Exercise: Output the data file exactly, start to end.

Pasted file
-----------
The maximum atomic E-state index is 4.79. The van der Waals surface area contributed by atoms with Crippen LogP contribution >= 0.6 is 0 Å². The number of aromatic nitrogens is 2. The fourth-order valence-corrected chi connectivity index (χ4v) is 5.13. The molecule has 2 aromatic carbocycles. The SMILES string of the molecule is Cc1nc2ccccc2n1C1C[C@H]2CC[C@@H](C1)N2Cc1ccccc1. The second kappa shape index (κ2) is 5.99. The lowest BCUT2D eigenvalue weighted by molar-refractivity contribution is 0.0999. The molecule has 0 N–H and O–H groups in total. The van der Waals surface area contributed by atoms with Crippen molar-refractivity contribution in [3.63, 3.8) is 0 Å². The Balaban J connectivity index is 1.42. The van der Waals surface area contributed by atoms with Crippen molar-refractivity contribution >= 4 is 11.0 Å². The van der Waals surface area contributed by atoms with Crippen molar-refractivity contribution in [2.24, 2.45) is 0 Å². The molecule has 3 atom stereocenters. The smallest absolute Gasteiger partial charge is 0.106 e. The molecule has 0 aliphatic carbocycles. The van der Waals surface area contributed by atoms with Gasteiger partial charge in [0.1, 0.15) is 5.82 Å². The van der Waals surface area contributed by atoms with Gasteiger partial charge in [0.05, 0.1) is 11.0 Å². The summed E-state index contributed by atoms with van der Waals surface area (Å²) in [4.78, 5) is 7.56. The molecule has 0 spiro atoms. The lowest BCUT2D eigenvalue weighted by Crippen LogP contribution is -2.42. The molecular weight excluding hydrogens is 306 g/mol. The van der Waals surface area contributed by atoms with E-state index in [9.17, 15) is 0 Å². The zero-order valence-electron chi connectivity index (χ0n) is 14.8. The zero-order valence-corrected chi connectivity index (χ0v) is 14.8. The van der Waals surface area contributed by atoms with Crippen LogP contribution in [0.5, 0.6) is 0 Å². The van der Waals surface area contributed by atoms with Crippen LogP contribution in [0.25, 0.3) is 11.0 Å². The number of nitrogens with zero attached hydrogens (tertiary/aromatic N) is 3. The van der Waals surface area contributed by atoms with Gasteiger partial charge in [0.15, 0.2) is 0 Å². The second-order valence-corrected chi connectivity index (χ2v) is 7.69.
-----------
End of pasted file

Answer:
The maximum atomic E-state index is 4.79. The van der Waals surface area contributed by atoms with Crippen LogP contribution >= 0.6 is 0 Å². The number of aromatic nitrogens is 2. The fourth-order valence-corrected chi connectivity index (χ4v) is 5.13. The molecule has 2 aromatic carbocycles. The SMILES string of the molecule is Cc1nc2ccccc2n1C1C[C@H]2CC[C@@H](C1)N2Cc1ccccc1. The second kappa shape index (κ2) is 5.99. The lowest BCUT2D eigenvalue weighted by molar-refractivity contribution is 0.0999. The molecule has 0 N–H and O–H groups in total. The van der Waals surface area contributed by atoms with Crippen molar-refractivity contribution in [3.63, 3.8) is 0 Å². The Balaban J connectivity index is 1.42. The van der Waals surface area contributed by atoms with Crippen molar-refractivity contribution >= 4 is 11.0 Å². The van der Waals surface area contributed by atoms with Crippen molar-refractivity contribution in [2.24, 2.45) is 0 Å². The molecule has 3 atom stereocenters. The smallest absolute Gasteiger partial charge is 0.106 e. The molecule has 0 aliphatic carbocycles. The van der Waals surface area contributed by atoms with Gasteiger partial charge in [0.1, 0.15) is 5.82 Å². The van der Waals surface area contributed by atoms with Gasteiger partial charge in [0.05, 0.1) is 11.0 Å². The summed E-state index contributed by atoms with van der Waals surface area (Å²) in [4.78, 5) is 7.56. The molecule has 0 spiro atoms. The lowest BCUT2D eigenvalue weighted by Crippen LogP contribution is -2.42. The molecular weight excluding hydrogens is 306 g/mol. The van der Waals surface area contributed by atoms with E-state index in [9.17, 15) is 0 Å². The zero-order valence-electron chi connectivity index (χ0n) is 14.8. The zero-order valence-corrected chi connectivity index (χ0v) is 14.8. The van der Waals surface area contributed by atoms with Crippen LogP contribution in [0.5, 0.6) is 0 Å². The van der Waals surface area contributed by atoms with Crippen LogP contribution in [0.25, 0.3) is 11.0 Å². The number of nitrogens with zero attached hydrogens (tertiary/aromatic N) is 3. The van der Waals surface area contributed by atoms with Gasteiger partial charge in [0.15, 0.2) is 0 Å². The second-order valence-corrected chi connectivity index (χ2v) is 7.69.